Rennes is the second major city we visited while journeying through France. This lively town is constantly buzzing with the clanking of cups in crowded cafés, the chatter of university students, and the cheers of enthusiastic crowds at sports games. It is one of the most festive cities in France, a town in love with arts and culture. This is a city of unique architecture, lavish parks, interesting museums, and magnificent music.
These intricately panelled, colorful walls are those of ancient timber-framed houses. The birth dates of these buildings range from the Middle Ages to the Renaissance and the Contemporary eras. This explains why some appear unstable and unsteady while others seem durable and strong. Nevertheless, they are all fervent and resilient, infusing themselves into the unique character of Rennes, demanding attention, and imposing a sense of awe.
Above rests the top half of the "porte mordelaise," once the main entrance to Rennes during the Middle Ages. Stretched before this edifice is a fence graffitied with the image of a knight, adding modernity while flaunting the culture of the building's time. Rennes allows graffiti artists to exhibit their art legally on many public walls. Graffiti is thus found sprawling across many of the city's surfaces, juxtaposed against Rennes' ancient architecture.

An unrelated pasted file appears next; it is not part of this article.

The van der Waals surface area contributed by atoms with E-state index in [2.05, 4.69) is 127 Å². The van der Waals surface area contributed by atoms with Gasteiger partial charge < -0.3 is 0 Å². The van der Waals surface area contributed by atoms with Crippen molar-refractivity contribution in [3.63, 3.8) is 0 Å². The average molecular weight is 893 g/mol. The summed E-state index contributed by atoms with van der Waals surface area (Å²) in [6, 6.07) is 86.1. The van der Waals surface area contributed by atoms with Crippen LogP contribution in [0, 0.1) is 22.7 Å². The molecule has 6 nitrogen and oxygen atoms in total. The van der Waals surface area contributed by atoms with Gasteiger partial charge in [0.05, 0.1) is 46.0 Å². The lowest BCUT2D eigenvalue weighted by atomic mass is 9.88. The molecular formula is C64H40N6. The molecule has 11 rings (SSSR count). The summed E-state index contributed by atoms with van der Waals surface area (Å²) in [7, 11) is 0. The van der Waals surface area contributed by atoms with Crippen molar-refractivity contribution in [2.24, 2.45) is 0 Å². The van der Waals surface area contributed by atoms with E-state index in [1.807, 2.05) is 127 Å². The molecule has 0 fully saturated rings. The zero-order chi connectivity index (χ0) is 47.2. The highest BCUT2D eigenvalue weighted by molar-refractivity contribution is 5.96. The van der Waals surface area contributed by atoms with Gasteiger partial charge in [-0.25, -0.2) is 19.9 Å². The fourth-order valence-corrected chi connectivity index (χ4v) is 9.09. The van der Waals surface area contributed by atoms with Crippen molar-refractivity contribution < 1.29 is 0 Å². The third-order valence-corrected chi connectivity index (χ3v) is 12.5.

The parc du Thabor is a gorgeous park originating in the 1800s that houses an orangery, a botanical garden, aviaries, statues, and even a waterfall. This park is coated in beautiful, brilliant flowers, stunning structures, and flowing fountains.
This intricate, ornate gate meets visitors with its imposing grandeur and leaves a lasting impression on people parting with the park and its beautiful gardens.
Every Saturday in Rennes, the Place des Lices becomes inundated with a fusion of bright colors and spicy, sweet, strong scents. Hungry consumers congregate around the stalls of eager vendors selling produce, seafood, cheese, and more. The Marché des Lices is one of France's largest markets, featuring local products and many Breton specialties, including galettes, crépes, cider, and the galette-saucisse (a sausage wrapped in a galette, which I still need to try!).
Above is the opera of Rennes situated on the Place de la Mairie, or the town hall square, and facing the town hall. It is a magnificent building constructed in the 1800s that features an Italian-style theater. The plaza it looks upon is often strolled on by many pedestrians, includes a charming carousel, and hosts several outdoor events.
Rennes is an eventful, vibrant city that offers an endless amount of experiences. It is certainly a city to visit!
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